This brought to mind the sad reality of many men especially in Uganda who are afraid to even come out as gay, let alone HIV positive. This revelation highlighted the need for more celebrities to speak up about living with HIV if we are ever to beat stigma at the workplace. Philly Bongole Lutaaya gave HIV a familiar human face as the first Ugandan artist to openly declare that he was living with HIV.
Commemorating the International Day against Homophobia, Biphobia, Intersexism and Transphobia (IDAHOBIT) is a constant reminder of the hurdles that we have to work hard to overcome as LGBTIQ identifying persons. This particular year finds Uganda’s LGBTIQ community in an even more uncertain place with the recent passing of the Sexual Offences bill.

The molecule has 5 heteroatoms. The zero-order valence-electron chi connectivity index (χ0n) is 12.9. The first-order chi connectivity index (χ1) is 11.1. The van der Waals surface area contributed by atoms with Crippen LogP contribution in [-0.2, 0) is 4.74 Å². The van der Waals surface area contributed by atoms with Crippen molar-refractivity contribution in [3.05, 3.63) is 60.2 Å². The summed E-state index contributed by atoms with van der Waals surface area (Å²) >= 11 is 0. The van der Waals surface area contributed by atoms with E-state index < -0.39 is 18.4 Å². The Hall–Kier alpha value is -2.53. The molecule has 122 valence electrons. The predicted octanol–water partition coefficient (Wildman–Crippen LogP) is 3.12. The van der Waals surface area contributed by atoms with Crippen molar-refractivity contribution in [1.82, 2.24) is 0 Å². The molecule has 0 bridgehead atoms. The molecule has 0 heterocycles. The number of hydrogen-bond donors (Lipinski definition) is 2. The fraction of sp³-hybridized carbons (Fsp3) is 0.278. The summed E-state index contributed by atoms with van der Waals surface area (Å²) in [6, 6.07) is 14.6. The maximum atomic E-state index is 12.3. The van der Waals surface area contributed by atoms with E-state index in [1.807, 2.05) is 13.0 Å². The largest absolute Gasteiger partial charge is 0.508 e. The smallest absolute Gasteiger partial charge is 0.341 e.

Sexual Minorities Uganda (SMUG) as the network organization for lesbian, gay, bisexual, transgender and queer organizations in Uganda is particularly concerned about Clause 11(i) which further criminalizes same-sex sexual acts even as the Uganda Penal Code Act already does, hence criminalizing the private lives of adult and consenting same-sex loving persons. The clause criminalizes and bans the penetration of another person’s anus with that other person’s sexual organ or with any object; and (ii) sexual acts between persons of the same gender.
In his article shared below, Klaus Mueller raises the very necessary question on how divisionism in different sectors continues to further marginalize LGBT+ persons. In Africa, everything around us makes a firm stand to not only marginalize but uphold the rather homophobic beliefs that LGBT persons are, by virtue of their sexuality or gender, less human and therefore it is perfectly alright for their basic human rights and freedoms to be disrespected and disregarded.